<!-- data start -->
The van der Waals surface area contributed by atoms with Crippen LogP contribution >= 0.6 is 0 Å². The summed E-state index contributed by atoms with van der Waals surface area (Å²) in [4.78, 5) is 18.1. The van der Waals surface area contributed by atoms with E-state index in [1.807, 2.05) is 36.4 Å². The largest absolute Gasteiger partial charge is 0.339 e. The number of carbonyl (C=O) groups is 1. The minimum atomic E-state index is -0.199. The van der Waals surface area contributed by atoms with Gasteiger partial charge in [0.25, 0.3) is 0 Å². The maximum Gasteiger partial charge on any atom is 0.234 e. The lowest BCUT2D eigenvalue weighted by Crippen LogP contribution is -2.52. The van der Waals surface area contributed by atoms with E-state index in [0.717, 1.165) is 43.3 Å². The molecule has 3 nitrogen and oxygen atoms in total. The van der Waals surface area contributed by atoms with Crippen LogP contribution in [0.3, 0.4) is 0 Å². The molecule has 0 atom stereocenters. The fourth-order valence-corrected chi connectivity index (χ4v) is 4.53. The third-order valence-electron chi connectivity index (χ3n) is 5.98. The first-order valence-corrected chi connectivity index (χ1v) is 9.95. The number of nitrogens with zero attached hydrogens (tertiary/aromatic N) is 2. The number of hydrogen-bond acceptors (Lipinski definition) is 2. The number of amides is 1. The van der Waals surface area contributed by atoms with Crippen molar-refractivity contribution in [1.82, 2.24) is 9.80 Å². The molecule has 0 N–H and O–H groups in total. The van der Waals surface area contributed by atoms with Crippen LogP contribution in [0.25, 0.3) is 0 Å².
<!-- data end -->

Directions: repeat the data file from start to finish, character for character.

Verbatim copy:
The van der Waals surface area contributed by atoms with Crippen LogP contribution >= 0.6 is 0 Å². The summed E-state index contributed by atoms with van der Waals surface area (Å²) in [4.78, 5) is 18.1. The van der Waals surface area contributed by atoms with E-state index in [1.807, 2.05) is 36.4 Å². The largest absolute Gasteiger partial charge is 0.339 e. The number of carbonyl (C=O) groups is 1. The minimum atomic E-state index is -0.199. The van der Waals surface area contributed by atoms with Gasteiger partial charge in [0.25, 0.3) is 0 Å². The maximum Gasteiger partial charge on any atom is 0.234 e. The lowest BCUT2D eigenvalue weighted by Crippen LogP contribution is -2.52. The van der Waals surface area contributed by atoms with E-state index in [0.717, 1.165) is 43.3 Å². The molecule has 3 nitrogen and oxygen atoms in total. The van der Waals surface area contributed by atoms with Crippen LogP contribution in [0.3, 0.4) is 0 Å². The molecule has 0 atom stereocenters. The fourth-order valence-corrected chi connectivity index (χ4v) is 4.53. The third-order valence-electron chi connectivity index (χ3n) is 5.98. The first-order valence-corrected chi connectivity index (χ1v) is 9.95. The number of nitrogens with zero attached hydrogens (tertiary/aromatic N) is 2. The number of hydrogen-bond acceptors (Lipinski definition) is 2. The number of amides is 1. The van der Waals surface area contributed by atoms with Crippen molar-refractivity contribution in [1.82, 2.24) is 9.80 Å². The molecule has 0 N–H and O–H groups in total. The van der Waals surface area contributed by atoms with Crippen LogP contribution in [0.25, 0.3) is 0 Å².